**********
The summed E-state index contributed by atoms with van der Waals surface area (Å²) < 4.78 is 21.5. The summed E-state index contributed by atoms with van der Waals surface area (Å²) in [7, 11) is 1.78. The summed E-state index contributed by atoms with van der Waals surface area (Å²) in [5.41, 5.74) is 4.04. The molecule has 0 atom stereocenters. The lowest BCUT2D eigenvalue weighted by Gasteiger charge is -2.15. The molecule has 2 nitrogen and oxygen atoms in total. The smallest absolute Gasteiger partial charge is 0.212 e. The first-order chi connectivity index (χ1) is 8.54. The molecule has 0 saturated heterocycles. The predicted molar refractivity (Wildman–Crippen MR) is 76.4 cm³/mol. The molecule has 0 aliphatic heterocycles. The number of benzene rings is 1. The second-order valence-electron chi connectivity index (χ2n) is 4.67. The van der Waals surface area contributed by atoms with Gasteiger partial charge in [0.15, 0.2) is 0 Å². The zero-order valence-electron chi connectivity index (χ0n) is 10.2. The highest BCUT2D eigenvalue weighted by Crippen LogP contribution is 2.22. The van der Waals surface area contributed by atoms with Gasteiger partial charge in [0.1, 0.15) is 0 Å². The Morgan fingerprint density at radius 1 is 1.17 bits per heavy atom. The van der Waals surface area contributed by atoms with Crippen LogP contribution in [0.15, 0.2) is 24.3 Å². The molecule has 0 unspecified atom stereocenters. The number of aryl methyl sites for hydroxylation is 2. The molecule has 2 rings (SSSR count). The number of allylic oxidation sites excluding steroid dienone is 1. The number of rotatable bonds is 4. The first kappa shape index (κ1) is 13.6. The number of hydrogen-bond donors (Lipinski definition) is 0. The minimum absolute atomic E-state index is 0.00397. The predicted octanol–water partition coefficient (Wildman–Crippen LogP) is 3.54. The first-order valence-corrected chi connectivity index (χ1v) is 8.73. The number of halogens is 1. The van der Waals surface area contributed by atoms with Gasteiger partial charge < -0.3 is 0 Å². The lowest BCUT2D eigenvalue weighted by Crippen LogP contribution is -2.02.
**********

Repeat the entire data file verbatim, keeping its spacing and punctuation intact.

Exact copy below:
The summed E-state index contributed by atoms with van der Waals surface area (Å²) < 4.78 is 21.5. The summed E-state index contributed by atoms with van der Waals surface area (Å²) in [7, 11) is 1.78. The summed E-state index contributed by atoms with van der Waals surface area (Å²) in [5.41, 5.74) is 4.04. The molecule has 0 atom stereocenters. The lowest BCUT2D eigenvalue weighted by Gasteiger charge is -2.15. The molecule has 2 nitrogen and oxygen atoms in total. The smallest absolute Gasteiger partial charge is 0.212 e. The first-order chi connectivity index (χ1) is 8.54. The molecule has 0 saturated heterocycles. The predicted molar refractivity (Wildman–Crippen MR) is 76.4 cm³/mol. The molecule has 0 aliphatic heterocycles. The number of benzene rings is 1. The second-order valence-electron chi connectivity index (χ2n) is 4.67. The van der Waals surface area contributed by atoms with Gasteiger partial charge in [0.15, 0.2) is 0 Å². The zero-order valence-electron chi connectivity index (χ0n) is 10.2. The highest BCUT2D eigenvalue weighted by Crippen LogP contribution is 2.22. The van der Waals surface area contributed by atoms with Gasteiger partial charge in [0.1, 0.15) is 0 Å². The Morgan fingerprint density at radius 1 is 1.17 bits per heavy atom. The van der Waals surface area contributed by atoms with Crippen LogP contribution in [0.15, 0.2) is 24.3 Å². The molecule has 0 unspecified atom stereocenters. The number of aryl methyl sites for hydroxylation is 2. The molecule has 2 rings (SSSR count). The number of allylic oxidation sites excluding steroid dienone is 1. The number of rotatable bonds is 4. The first kappa shape index (κ1) is 13.6. The number of hydrogen-bond donors (Lipinski definition) is 0. The minimum absolute atomic E-state index is 0.00397. The predicted octanol–water partition coefficient (Wildman–Crippen LogP) is 3.54. The first-order valence-corrected chi connectivity index (χ1v) is 8.73. The number of halogens is 1. The van der Waals surface area contributed by atoms with Gasteiger partial charge < -0.3 is 0 Å². The lowest BCUT2D eigenvalue weighted by Crippen LogP contribution is -2.02.